Can You Hear Me Now?

Photo by Andrea Piacquadio on

It wasn’t that long ago a guy in a yellow shirt would interrupt our television entertainment to ask that annoying question. Even as I consider the ridiculousness yet genius of that marketing campaign, I realize how important his question is today.

Some time ago, this same guy started showing up in another commercial for a competing phone service. But he was asking the same question, “Can you hear me now?” The narrator then would ramble about all the ways that this company offered a better service than the guy’s previous employer. Both companies were trying to get us to do two things that we want and need to do: connect to and communicate with other humans. Additionally, they were offering us tools to accomplish both things.

As we survey that land over the past few months, we cannot escape the fact that the world is changing all around us. As we watch the church trying to adjust to the new normal and figure things out, I am glad that we have the resources and technology to give people what they want and need. I have appreciated the work and dedication of our church staff who ensure that we have online services and Bible studies. And I am also asking myself and others, What do you think God is speaking to us, the church, right now?

Continue reading my column at Outreach Magazine.

Let’s Have a Honest Conversation

These past few months have offered much to contemplate and reflect upon. In addition to the coronavirus, the United States has been confronted again with the pandemic of racism. Racism is the flower the continues to bloom from the root of white supremacy that founded and has sustained this country. That’s the truth, and we must speak it.

In my book, A Sojourner’s Truth: Choosing Freedom and Courage in a Divided World, I share my personal coming of age story as a black girl who was raised in the south. I reflect on how that foundation, my faith, education, and leadership opportunities have shaped my understanding and has fueled my work. We all need to hear and read more stories from people who are not like us.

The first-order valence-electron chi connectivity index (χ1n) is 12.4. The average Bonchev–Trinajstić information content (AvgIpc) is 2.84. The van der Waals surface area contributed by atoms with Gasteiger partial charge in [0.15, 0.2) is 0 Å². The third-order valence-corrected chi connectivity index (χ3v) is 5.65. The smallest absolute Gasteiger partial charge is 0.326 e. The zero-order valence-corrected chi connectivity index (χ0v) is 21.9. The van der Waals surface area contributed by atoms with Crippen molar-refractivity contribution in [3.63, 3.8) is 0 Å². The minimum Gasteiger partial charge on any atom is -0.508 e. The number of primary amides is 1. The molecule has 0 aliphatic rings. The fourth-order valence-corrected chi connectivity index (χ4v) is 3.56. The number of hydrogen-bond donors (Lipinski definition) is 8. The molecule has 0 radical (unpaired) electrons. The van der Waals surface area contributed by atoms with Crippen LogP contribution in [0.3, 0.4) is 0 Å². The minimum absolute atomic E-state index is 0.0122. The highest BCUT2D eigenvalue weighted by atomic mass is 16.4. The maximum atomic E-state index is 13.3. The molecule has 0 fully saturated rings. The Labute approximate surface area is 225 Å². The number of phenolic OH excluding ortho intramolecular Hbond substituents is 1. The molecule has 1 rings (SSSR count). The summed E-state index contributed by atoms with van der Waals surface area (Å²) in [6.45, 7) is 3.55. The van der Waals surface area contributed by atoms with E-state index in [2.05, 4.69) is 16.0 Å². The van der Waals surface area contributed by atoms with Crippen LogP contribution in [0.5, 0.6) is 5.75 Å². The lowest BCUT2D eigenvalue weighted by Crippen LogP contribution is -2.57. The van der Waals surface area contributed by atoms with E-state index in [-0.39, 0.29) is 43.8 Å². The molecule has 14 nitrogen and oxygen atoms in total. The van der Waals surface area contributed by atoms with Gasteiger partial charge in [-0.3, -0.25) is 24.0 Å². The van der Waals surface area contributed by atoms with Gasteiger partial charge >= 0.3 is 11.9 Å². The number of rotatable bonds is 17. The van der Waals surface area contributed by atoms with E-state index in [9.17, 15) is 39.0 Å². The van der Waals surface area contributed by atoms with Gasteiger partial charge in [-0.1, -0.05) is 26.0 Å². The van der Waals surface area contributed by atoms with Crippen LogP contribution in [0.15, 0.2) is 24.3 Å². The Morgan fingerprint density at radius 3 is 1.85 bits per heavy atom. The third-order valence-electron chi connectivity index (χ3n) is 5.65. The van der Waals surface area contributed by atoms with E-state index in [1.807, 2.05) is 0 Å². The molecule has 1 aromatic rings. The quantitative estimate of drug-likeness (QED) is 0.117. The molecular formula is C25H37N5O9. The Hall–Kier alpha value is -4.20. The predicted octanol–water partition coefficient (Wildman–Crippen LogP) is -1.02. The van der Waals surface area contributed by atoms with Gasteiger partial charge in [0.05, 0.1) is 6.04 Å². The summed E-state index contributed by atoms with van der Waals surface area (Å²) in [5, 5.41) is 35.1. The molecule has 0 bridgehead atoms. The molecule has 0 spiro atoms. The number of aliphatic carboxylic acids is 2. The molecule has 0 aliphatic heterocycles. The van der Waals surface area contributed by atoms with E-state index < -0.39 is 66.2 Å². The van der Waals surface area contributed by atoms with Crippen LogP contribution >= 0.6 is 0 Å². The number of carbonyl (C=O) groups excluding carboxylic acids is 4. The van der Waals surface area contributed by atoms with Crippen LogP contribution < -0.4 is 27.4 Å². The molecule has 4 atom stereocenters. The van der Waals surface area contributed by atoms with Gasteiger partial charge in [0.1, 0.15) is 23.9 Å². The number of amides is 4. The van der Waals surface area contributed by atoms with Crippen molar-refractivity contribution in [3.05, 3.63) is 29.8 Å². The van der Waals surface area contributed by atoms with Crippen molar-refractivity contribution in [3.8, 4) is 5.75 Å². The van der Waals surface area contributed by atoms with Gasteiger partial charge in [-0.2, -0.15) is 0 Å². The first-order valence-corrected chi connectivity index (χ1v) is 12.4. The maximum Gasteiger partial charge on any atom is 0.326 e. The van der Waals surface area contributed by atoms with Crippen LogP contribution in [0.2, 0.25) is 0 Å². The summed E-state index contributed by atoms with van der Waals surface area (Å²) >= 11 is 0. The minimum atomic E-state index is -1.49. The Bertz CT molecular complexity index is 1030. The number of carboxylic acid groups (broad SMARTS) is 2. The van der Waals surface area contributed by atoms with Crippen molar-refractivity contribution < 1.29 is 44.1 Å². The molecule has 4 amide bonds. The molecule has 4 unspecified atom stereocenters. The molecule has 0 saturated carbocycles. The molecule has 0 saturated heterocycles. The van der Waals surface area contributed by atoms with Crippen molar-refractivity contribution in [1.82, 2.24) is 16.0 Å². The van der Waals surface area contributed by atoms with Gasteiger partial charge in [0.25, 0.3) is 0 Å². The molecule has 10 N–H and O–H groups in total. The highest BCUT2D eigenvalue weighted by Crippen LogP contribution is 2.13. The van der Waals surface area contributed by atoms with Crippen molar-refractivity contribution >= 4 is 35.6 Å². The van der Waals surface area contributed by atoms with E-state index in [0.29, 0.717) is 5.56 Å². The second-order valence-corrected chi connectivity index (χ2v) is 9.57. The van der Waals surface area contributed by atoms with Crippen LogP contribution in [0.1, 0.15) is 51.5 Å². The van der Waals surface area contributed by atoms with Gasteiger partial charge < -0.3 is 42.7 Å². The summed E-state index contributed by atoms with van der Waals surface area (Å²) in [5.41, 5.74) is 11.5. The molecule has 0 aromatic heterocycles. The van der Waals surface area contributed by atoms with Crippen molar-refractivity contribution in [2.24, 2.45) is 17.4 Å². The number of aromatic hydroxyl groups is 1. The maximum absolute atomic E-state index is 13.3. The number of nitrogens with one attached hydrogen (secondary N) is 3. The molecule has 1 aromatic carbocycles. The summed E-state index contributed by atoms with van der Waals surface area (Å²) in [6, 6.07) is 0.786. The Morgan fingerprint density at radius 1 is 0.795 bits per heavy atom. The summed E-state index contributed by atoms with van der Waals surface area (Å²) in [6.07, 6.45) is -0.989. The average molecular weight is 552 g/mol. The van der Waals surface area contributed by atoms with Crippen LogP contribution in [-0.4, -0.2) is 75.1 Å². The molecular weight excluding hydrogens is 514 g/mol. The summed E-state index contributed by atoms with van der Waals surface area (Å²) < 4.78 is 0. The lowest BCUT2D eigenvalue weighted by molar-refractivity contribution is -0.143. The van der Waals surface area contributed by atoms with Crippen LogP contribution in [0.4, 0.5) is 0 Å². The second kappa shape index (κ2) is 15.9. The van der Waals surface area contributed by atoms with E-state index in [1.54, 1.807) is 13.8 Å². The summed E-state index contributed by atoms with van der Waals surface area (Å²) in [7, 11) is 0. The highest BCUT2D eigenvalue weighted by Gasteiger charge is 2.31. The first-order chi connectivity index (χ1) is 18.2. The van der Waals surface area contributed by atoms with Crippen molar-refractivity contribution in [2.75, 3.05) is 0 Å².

Beginning tomorrow, evening, I am starting a 4-part book discussion series through my nonprofit, Leadership LINKS, Inc. It will feature authors, Patricia Raybon and Dr. Drew G.I. Hart; along with podcaster, Shane Blackshear; and editor of Comment Magazine, Anne Snyder. We are kicking off the discussion with Part 1: Formation (Chapters 1-4). We invite you to share and register to join us:

If you have note already purchased the book, my publisher (InterVarsity Press) is offering a 40% discount for the remaining of this month.

Conversations on Race

I contributed to the new release, Beautifully Distinct: Conversations with Friends on Faith, Life, and Culture. Here in an expert from my chapter:

Racism and society

I often compare racism to pollution. It is created by humans, it negatively impacts every one of us, and because it has been around for so long, we have become comfortable with its existence: so comfortable that some would deny it is even here.

In their classic book, Divided by Faith: Evangelical Religion and the Problem of Race in America, Christian sociologists Michael O. Emerson and Christian Smith describe the American nation as a “racialized society.” They write:

“A racialized society is a society wherein race matters profoundly for differences in life experiences, life opportunities, and social relationships. A racialized society can also be said to be ‘a society that allocates differential economic, political, social, and even psychological rewards to groups along racial lines; lines that are socially constructed.’”

God has given us ethnic and cultural differences, which are not for the purposes of division, yet that is the exact purpose of the social construct of race. Race is a defining part of our society—affecting basic things such as where we live, as well as educational achievement and financial prospects. The racializing of America’s society has a long and often neglected history. The idea of race as division was the seed planted in America’s soil which birthed the trees that bore the fruit of racism. This fruit is tilled, fertilized, and replanted throughout generations, until we look up one day to realize that there is a whole forest around us with tall trees entrapping us all, making it hard to see the light.

Continue reading my excerpt, purchase everywhere books are sold.

%d bloggers like this: